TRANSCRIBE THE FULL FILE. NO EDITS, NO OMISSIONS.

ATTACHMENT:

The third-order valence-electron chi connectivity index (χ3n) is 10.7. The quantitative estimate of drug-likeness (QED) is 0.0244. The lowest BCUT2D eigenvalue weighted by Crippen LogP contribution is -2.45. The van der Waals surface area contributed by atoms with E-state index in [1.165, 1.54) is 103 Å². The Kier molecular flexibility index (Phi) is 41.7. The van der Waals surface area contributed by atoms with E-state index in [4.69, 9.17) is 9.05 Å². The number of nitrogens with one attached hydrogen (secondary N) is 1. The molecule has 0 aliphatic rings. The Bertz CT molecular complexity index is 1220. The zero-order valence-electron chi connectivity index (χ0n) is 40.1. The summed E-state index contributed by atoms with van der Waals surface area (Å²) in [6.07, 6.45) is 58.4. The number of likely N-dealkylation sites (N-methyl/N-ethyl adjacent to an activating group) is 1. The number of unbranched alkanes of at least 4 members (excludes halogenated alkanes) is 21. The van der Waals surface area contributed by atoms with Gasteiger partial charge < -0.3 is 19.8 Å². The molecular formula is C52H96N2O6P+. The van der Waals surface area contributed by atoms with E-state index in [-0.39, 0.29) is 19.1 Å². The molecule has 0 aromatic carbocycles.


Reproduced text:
The third-order valence-electron chi connectivity index (χ3n) is 10.7. The quantitative estimate of drug-likeness (QED) is 0.0244. The lowest BCUT2D eigenvalue weighted by Crippen LogP contribution is -2.45. The van der Waals surface area contributed by atoms with E-state index in [1.165, 1.54) is 103 Å². The Kier molecular flexibility index (Phi) is 41.7. The van der Waals surface area contributed by atoms with E-state index in [4.69, 9.17) is 9.05 Å². The number of nitrogens with one attached hydrogen (secondary N) is 1. The molecule has 0 aliphatic rings. The Bertz CT molecular complexity index is 1220. The zero-order valence-electron chi connectivity index (χ0n) is 40.1. The summed E-state index contributed by atoms with van der Waals surface area (Å²) in [6.07, 6.45) is 58.4. The number of likely N-dealkylation sites (N-methyl/N-ethyl adjacent to an activating group) is 1. The number of unbranched alkanes of at least 4 members (excludes halogenated alkanes) is 21. The van der Waals surface area contributed by atoms with Gasteiger partial charge < -0.3 is 19.8 Å². The molecular formula is C52H96N2O6P+. The van der Waals surface area contributed by atoms with E-state index in [-0.39, 0.29) is 19.1 Å². The molecule has 0 aromatic carbocycles.